• Featured Brand: Vitaly


    Jewelry line Vitaly is a UO newcomer making men's jewelry cool again. The line has a distinct aesthetic but still manages to be toned down and not-so-flashy that their pieces are appropriate for guys and girls alike. We got to chat with the line's founder and designer Shane Vitaly Foran to learn about his accidental foray into jewelry design and his thoughts on the evolution of men's fashion.



    How'd you start designing jewelry and where'd the inspiration for Vitaly come from?
    I often explain Vitaly as having had a very organic birth. It all started when I finished University, quit the three jobs I had been balancing on top of school, and flew to Southeast Asia. I landed in Bangkok and the only plan I had was to fly home three months later. A couple months into the trip I landed in Bali and found myself inspired by all the local artisans. I decided to draw up a two-finger ring and see if someone could make it for me. The plan was never to start a business, but purely to bring something unique home that I could be proud of. After working with a few different craftsman, I found someone I was able to work well with and upon receiving the first sample of my design, I decided to see if any friends would want me to bring them one as a gift. The response was really positive so I brought home about 15.



    How did that evolve into making and selling the pieces?
    I happened to have a handful left after gifting most of them and they were in my backpack while I was looking around a shop in downtown Toronto. I learned that the woman there was the owner and so, driven purely by curiosity, I showed them to her and asked if she could ever see any stores in Toronto selling them. She bought the samples off of me on the spot. The whole thing was exhilarating and inspiring. That interaction was ultimately what led me to racing home to work on some new designs.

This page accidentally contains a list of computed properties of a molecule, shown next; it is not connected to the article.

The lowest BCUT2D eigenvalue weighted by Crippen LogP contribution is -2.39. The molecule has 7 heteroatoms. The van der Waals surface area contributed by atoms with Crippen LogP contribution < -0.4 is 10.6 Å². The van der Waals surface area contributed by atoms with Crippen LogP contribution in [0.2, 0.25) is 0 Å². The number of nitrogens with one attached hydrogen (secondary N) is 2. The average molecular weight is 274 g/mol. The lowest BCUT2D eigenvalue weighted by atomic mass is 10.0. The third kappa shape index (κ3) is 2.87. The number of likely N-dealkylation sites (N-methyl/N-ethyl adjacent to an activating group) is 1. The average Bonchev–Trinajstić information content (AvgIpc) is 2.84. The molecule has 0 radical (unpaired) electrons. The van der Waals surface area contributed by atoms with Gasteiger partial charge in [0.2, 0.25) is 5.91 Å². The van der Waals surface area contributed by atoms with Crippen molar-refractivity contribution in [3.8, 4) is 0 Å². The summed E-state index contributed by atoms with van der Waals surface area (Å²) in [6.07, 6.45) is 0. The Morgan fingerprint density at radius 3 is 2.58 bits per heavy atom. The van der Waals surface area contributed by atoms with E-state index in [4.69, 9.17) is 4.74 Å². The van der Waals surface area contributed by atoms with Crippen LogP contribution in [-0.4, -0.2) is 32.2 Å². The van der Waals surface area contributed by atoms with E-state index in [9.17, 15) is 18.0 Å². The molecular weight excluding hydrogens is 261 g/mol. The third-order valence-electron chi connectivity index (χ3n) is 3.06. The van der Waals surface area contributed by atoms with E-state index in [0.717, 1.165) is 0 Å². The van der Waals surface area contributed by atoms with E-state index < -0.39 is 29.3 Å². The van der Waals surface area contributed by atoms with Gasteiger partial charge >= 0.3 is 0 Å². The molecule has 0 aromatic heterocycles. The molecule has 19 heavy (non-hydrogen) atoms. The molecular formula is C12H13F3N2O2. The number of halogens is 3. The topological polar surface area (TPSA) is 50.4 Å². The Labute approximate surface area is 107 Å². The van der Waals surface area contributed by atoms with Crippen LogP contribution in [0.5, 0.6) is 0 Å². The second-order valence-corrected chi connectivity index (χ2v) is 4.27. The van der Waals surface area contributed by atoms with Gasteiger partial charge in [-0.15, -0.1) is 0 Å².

And did that turn into another trip back?
    Originally my goal was simply to help pay off that first backpacking trip so that one day I might be able to go back. After the company really started to get some momentum, though, I decided it would be amazing if I could make it my career. That's when I began working with my business partner and long-time friend Jason. That was about three years ago. Since then we’ve grown exponentially, have many of our closest friends working with us, have formed a team of athletes, artists, and musicians that act as ambassadors for our brand, and we travel on a regular basis. Vitaly has become our lifestyle and it has been built not only around fashion, but also music, action sports, and art.



    Can you tell us more about your workspace?
    My workspace is a medieval-looking chair and desk that I recently purchased, which sits immediately beside my bed in my bedroom. We’re still a very small company and, rather than spend money on offices, for now we have chosen to work from home and invest in making our brand the best it can be. That said, this winter we’ll be heading to Bali to skip winter and work from there, so I suppose our offices will look pretty different during that time!

    What materials do you use in your products and are there any new ones in future prototypes?
    At the moment my collections are focused on stainless steel, tungsten, and leather, though we do have some ceramic, onyx, and nylon sprinkled in there. In the future you may see us introduce some pieces that use handcrafted wood or perhaps glass. I think part of what makes us unique is the fact that we already use so many different materials...




    Why do you think jewelry and accessories are starting to become a bigger thing in men's fashion?
    I think there are a lot of contributing factors for why men are wearing jewelry again. I’ve seen a move towards more androgynous styles of clothing happening over the past five or so years, where what was once a feminine aesthetic or vice versa is now being mashed together. Naturally, that’s pushing jewelry toward men. However, I think beyond that, men’s clothing is becoming more focused on cuts and is far less colorful or pattern-based. This is giving men room to accessorize without feeling like their look is too loud.

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